WITH property prices under pressure across Asia, the deregulation of ownership laws in Cambodia will make it an attractive prospect in the region and one of the most liberal in Southeast Asia for foreign property ownership.
Bretton Sciaroni, a legal adviser to the Cambodian government, said the move would make Cambodia an attractive regional proposition.
“We are more open and have a more liberal [environment] than Thailand,”Sciaroni said.
Unrestricted ownership of property by foreigners is uncommon in Southeast Asia. In Thailand foreigners are allowed to own a condominium as long as the total foreign ownership of the building does not exceed 49 percent.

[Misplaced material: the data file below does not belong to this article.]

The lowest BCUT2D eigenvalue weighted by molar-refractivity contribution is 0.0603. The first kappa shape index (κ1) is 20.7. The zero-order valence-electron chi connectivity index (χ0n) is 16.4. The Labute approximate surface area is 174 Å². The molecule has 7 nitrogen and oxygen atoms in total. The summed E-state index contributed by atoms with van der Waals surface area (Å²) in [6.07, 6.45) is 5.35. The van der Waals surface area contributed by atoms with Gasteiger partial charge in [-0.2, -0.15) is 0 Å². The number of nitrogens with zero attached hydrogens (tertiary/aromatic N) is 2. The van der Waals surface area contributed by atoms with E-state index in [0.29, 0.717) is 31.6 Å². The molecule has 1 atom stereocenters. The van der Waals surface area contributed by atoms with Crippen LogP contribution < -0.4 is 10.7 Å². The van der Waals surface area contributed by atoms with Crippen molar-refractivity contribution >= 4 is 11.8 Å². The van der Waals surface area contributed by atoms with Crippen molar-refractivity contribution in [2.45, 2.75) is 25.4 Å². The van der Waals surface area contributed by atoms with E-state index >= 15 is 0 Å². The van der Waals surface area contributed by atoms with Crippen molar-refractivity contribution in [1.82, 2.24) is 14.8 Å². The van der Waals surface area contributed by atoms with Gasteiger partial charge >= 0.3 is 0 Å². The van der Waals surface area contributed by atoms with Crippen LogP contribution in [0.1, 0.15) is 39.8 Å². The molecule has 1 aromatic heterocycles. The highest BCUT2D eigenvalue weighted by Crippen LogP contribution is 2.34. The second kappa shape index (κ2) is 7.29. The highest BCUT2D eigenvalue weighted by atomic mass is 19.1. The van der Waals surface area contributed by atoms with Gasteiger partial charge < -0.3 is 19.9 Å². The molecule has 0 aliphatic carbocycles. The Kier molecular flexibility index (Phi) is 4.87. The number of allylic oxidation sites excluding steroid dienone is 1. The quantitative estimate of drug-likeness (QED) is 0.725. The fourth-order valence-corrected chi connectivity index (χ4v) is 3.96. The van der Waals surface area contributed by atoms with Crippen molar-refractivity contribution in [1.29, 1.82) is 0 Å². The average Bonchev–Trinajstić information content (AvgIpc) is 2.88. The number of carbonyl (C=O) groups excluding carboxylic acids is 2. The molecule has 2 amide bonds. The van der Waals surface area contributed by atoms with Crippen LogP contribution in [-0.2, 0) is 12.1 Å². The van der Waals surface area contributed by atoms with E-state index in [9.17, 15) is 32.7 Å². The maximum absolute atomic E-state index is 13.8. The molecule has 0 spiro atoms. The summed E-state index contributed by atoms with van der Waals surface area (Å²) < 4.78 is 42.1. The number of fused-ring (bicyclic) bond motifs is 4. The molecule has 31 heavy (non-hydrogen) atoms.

Investors interested in property in Laos and Vietnam can only purchase leases.
The Cambodian law will enable foreigners to own property above the ground floor of a building, which is not within 30 kilometres of a border, and was rubber-stamped by King Norodom Sihamoni on May 24 this year after being passed by the National Assembly and the Senate.
The Foreign Ownership Law states that its object is to guarantee to protect rights of legal holders in apartments or condominiums for co-ownership.
It also will facilitate the management of co-owned apartments and co-owners who live in the apartments or condominiums. The law has nine charters and 24 articles and covers all kinds of apartments and condominiums across the country.